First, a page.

Try this fun STEM activity to help your kids learn about surface tension, water striders, and physics. They will love getting creative and playing with water!
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I love experiments and STEM activity books. They are a great way to teach science and to develop independent learners. My bookshelves are full of them! Some of my books are broad-based and general. Others have specific themes, like astronomy, nature, water, magnets, air, physics, chemistry, or electricity. One of my favorite series of books is the Tabletop Scientist series from Dover Publishing.
They are colorful books with easy-to-understand science lessons with an experiment or STEM activity to reinforce each one. One of our favorite science projects came from The Science Of Water title in the series. It is a fun water strider STEM activity that lets the kids get creative while teaching them a sometimes hard-to conceptualize scientific concept.
Make Your Own Water Strider STEM Activity
Have you ever seen water striders on a pond? Belonging to the family Gerridae, water striders are one of 350 insect species that literally walk on water. How do they do it and not sink? Check out this short video to learn more about water striders. Then, let’s do a fun water strider STEM activity.
Now, let’s get started. Use these simple instructions to make your own water strider, and learn more about how they accomplish walking on water.
Cut a strip of aluminum foil and wrap it around a paperclip to form a rectangle.
Next, cut two V-shaped notches on each side of the paper clip. Now, you have six sections of foil that will become the legs of your water strider.
Fold the sections down and form legs and feet that can rest flat on a surface all at one time.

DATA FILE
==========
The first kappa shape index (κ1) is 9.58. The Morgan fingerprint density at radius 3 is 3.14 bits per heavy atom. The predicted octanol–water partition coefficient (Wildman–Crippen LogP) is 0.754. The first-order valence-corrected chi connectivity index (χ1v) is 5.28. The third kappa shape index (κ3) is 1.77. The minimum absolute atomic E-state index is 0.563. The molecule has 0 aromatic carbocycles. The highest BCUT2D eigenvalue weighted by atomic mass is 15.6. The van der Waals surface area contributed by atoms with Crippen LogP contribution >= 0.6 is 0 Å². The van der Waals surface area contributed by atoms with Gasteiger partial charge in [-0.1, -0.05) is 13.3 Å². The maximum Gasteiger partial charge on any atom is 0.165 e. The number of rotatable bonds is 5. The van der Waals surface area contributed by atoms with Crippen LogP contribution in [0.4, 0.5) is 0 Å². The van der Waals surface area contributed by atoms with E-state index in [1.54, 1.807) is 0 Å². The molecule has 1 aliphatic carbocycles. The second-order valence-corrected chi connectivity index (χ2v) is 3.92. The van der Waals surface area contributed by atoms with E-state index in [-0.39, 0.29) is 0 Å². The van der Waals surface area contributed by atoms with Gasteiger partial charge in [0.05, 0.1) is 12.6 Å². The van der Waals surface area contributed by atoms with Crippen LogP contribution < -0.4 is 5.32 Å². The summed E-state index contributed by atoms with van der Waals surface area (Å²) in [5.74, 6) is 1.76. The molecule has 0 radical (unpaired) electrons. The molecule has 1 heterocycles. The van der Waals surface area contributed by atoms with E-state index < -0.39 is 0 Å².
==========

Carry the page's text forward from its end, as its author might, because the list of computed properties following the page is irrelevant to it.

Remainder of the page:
You will need a bowl full of water for the next part of this activity. This will be the water your water strider walks on!
Slowly, lower your water strider onto the surface of the water without letting any of the legs go under the water. This may take a little practice, but you can do it. Keep trying until your water strider is resting on top of the water with none of it under the surface.
Notice that the water strider isn’t floating with part of it submerged. It is actually on top of the water. Look and you can see the little dimples in the surface of the water around the legs. It’s like the water has skin.
The Science Of Walking On Water
So how does this work? How can a paper clip wrapped in foil stay above the surface of the water and not sink, when we know that both will sink in water on their own? Go ahead. Throw some foil and a paper clip into the water and see what happens.
Water molecules are polar and like to stick together. On the surface where the water meets the air, water molecules cling even more tightly to each other. This causes a “skin” to form on the surface of the water. This skin is so strong that it can hold a weight that normally would sink in water. This is called surface tension.
The water striders have the unique ability to distribute their weight onto their long legs in a way that the surface tension of the water is strong enough to hold them up. This is the idea that was used in creating the foil water strider. Distribute the weight so there is not one specific spot that is heavier than the surface tension can hold.